Took levofloxacin (brand new generic) for Levaquin

by karen schuster
(monroe michigan)

I took Levaquin in the form of the new generic Levofloxacin.


Within 3 days, knees were in such pain it felt they were both on fire. It was the most painful experience; I felt crippled!

I just got married and couldn't walk or put any weight on the knees. Kept popping pain pills of my mothers and icing but that didn't even help.

Since I didn't realize it was the medication causing the problem, I continued to take the pills. Doctor never warned me, pharmacist never warned me. I finally looked up the drug on the computer and found out for myself the side effects. I called the doctor crying from the pain Monday morning.

It seems it was a common side effect....ya think he could have said something!

Sure enough its on the little piece of paper that comes with prescription from CVS but I never read it. I've known my doc for 25 years, if he trusted the drug why wouldn't I ? Dummy me. Next time I will read everything.

Its been over a month since I took the medication and still in serious pain. Have been through steroids, shots and x-rays. thank god i have good insurance. Feel sorry for the poor souls suffering who do not.

Went to specialist....sure enough its the tendons in both knees.have to go back for MRI. Karen



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Joshua Answers:

Hi Karen.

Sorry to hear about all that.

1. Steroids and shots aren't going to help, unfortunately. And it's common knowledge (though obviously most doctors don't pay enough attention to keep up to date on what they give their patients) that corticosteroids and Levaquin are a bad mix.

2. You're hurting because, among other things, Levaquin, or Levoflaxacin, or any other quinolone antibiotic, massively deplete your body of nutrients, specifically Magnesium.

3. Until you replace those nutrients, your body has little no chance of being able to recover.


You don't have Tendonitis, you have Levaquin Tendonitis, which is an ENTIRELY different situation/dynamic.

So, what to do?

I highly suggest The Levaquin Tendonitis Solution ebook.

There's a lot happening with Levaquin cytotoxicity. Time and rest won't help. You need a plan to counteract the side effects of Levaquin, a plan designed to give your body what it needs so it can reverse the problems that are making your knees hurt.


More questions, more answers.




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Joshua Tucker, B.A., C.M.T.
The Tendonitis Expert
www.TendonitisExpert.com














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Comments for Took levofloxacin (brand new generic) for Levaquin

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Nov 13, 2013
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Four Weeks Of Levofloxacin Pain, And It Goes On!
by: Connie

I was given Levofloxin for a simple bladder infection on July 15, 2013.

It is now November 9th.,2013. I have never dreaded Thanksgiving with such a feeling of, "I simply cannot do it or get through it"!

The doctor prescribed a five day round of one pill per day. I made it through three pills and thought I was going to die with intense flu-like symptoms, (intestinal, too), and within a couple of days had excruciating pain in my achilles tendons on both legs. It continued to work upward through my legs and then into upper body tendons, especially in my shoulders.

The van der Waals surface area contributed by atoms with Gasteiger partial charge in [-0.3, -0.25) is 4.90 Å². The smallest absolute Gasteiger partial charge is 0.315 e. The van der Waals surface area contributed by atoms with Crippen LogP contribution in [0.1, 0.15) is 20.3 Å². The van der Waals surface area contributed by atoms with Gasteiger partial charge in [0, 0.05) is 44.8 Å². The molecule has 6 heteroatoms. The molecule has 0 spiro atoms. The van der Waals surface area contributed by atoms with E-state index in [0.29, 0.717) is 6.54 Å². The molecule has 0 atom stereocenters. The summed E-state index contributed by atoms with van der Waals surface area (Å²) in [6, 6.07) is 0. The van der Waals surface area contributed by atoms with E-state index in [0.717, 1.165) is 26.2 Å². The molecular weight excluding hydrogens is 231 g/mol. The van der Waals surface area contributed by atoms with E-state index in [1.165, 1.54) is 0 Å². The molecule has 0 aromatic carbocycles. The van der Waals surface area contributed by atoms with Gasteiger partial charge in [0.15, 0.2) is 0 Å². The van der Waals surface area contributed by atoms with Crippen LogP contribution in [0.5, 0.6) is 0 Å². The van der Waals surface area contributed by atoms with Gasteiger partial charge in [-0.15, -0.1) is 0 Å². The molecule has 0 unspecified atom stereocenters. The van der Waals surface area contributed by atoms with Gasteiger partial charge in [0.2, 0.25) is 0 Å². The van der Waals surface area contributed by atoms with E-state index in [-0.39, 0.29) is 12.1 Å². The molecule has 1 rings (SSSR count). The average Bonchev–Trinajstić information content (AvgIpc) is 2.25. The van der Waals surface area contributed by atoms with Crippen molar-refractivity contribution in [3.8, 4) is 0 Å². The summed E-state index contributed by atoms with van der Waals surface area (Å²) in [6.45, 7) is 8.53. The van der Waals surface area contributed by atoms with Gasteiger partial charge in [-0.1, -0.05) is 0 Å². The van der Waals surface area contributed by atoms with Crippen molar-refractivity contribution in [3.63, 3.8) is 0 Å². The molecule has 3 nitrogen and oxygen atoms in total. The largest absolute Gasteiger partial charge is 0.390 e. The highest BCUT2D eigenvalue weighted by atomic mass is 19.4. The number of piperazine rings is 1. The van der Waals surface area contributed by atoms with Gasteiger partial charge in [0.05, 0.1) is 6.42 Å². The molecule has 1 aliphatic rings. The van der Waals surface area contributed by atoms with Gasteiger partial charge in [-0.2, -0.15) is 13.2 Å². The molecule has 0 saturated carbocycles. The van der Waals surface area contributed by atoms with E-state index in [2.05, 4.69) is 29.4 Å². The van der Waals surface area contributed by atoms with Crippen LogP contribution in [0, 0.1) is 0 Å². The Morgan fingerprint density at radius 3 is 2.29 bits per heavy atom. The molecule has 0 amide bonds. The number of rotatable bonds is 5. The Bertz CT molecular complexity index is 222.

None of the Doctors I talked with had any clue what to do. All said the same thing, "an allergic reaction to the Levoquin!!!"

I have tried vitamins, (D and calcium and magnesium), a pro-biotic,(Yacult), Acupuncture. gallons of water, an antihistamine, resting my tendons, sleeping as much as possible, gently exercising. I had a back surgery three years ago that took me two years to fully recover from and I would do that again BEFORE I WOULD EVER TAKE LEVOQUIN OR A RELATED ANTI-BIO, again!!

How can they sell this poison to humans??? It is criminal and negligent and one day, SOMEONE will stop them, I pray!! It's "Class Action Suit" time for all us who suffer from this knowingly administered poison without a serious enough WARNING! How do we know if we are allergic to it, until it's too late????


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Joshua Comments:

Hi Connie.

First off, you've been lied to.

There is no such thing as an 'allergic reaction' to Levofloxacin, Levaquin, Avelox, Cipro, or any other fluoroquinolone class antibiotic.

Fluoroquinolones are VERY powerful drugs and are known to, and reliably cause, cytotoxic reactions in a certain percentage of users.

Several previous fluoroquinolone siblings have been removed from the shelves (by the FDA no less, so you have to get how bad it must be for the FDA to actually do something about it) for being too dangerous (statistically, of course).

-CONTINUED IN THE NEXT SECTION-



Nov 13, 2013
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Joshua Replies to Connie - Four Weeks Of Levofloxacin Pain, And It Goes On!
by: The Tendonitis Expert

-CONTINUED FROM LAST SECTION-

So you are not allergic to Levofloxacin. You have been negatively affected by Levofloxacin. And now, it's out of your system, but just like getting hit by a car, there has been an impact on your body, your body is not operating optimmally, and while it might recover on it's own over time, it very well may not (because it can't).

You've done a bunch of stuff, but (as a general statement) you haven't done some or all of the right things, and you haven't done enough of the right things you have been doing.

And, even doing the right things, it can take time to help upright the Titanic, so to speak.

I'm not great at metaphors, but basically, your car only has two tires right now. So it can't go down the road very well much less sit there parked without falling over.

Thus, Kerri and I put together The Levaquin Tendonitis Solution and the forum that comes with it.

Levaquin side effects are a big deal. This isn't like stepping on a nail, time isn't necessarily going to heal it, and if it does, it takes a long time to do so, and there's no reason for you not to help your body speed up the healing process (not to mention, without your help, your body may NOT be able to heal at all).

I'm not trying to scare you, I am telling you about the reality of this scarey drug.

For the record, I'm ALL FOR lawsuits. But you may want to focus on recovery and make that your main priority. If so, we can help with that.

May 18, 2016
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Kick a (previously very athletic 39 y.o.) female down
by: Andrea

I am a 39 yo (38 yo at the time of Levaquin ingestion) female who lives a very active, and healthy lifestyle. I am a registered nurse and am on my feet a lot. In March of 2015 I was diagnosed with HER 2+ IDC breast cancer.